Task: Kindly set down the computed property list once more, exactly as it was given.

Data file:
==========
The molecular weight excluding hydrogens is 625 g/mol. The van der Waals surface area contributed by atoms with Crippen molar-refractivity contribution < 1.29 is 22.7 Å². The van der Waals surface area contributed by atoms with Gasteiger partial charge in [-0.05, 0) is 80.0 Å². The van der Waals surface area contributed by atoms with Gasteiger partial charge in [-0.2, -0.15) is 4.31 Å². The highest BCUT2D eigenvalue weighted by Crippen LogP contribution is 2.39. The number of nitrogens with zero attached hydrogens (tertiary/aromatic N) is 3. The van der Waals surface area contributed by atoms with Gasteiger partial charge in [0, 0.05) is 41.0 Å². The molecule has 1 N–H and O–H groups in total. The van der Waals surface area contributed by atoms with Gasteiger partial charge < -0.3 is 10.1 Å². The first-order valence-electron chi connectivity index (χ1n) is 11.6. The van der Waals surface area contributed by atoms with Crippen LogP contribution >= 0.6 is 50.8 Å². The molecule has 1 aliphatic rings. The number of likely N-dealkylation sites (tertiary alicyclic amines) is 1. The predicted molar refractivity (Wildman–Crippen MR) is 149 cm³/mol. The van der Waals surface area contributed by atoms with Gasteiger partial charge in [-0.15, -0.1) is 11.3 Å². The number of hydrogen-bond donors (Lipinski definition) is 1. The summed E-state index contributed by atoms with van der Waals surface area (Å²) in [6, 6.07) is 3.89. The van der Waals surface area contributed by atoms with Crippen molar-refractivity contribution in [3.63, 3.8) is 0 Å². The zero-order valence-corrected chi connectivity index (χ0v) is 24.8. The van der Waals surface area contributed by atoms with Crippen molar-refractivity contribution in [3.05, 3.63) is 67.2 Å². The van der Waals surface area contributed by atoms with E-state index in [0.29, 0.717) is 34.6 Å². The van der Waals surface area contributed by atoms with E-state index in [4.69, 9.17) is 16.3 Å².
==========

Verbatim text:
The molecular weight excluding hydrogens is 625 g/mol. The van der Waals surface area contributed by atoms with Crippen molar-refractivity contribution < 1.29 is 22.7 Å². The van der Waals surface area contributed by atoms with Gasteiger partial charge in [-0.05, 0) is 80.0 Å². The van der Waals surface area contributed by atoms with Gasteiger partial charge in [-0.2, -0.15) is 4.31 Å². The highest BCUT2D eigenvalue weighted by Crippen LogP contribution is 2.39. The number of nitrogens with zero attached hydrogens (tertiary/aromatic N) is 3. The van der Waals surface area contributed by atoms with Gasteiger partial charge in [0, 0.05) is 41.0 Å². The molecule has 1 N–H and O–H groups in total. The van der Waals surface area contributed by atoms with Gasteiger partial charge < -0.3 is 10.1 Å². The first-order valence-electron chi connectivity index (χ1n) is 11.6. The van der Waals surface area contributed by atoms with Crippen LogP contribution >= 0.6 is 50.8 Å². The molecule has 1 aliphatic rings. The number of likely N-dealkylation sites (tertiary alicyclic amines) is 1. The predicted molar refractivity (Wildman–Crippen MR) is 149 cm³/mol. The van der Waals surface area contributed by atoms with Gasteiger partial charge in [-0.15, -0.1) is 11.3 Å². The number of hydrogen-bond donors (Lipinski definition) is 1. The summed E-state index contributed by atoms with van der Waals surface area (Å²) in [6, 6.07) is 3.89. The van der Waals surface area contributed by atoms with Crippen molar-refractivity contribution in [3.63, 3.8) is 0 Å². The zero-order valence-corrected chi connectivity index (χ0v) is 24.8. The van der Waals surface area contributed by atoms with Crippen molar-refractivity contribution in [3.05, 3.63) is 67.2 Å². The van der Waals surface area contributed by atoms with E-state index in [0.29, 0.717) is 34.6 Å². The van der Waals surface area contributed by atoms with E-state index in [4.69, 9.17) is 16.3 Å².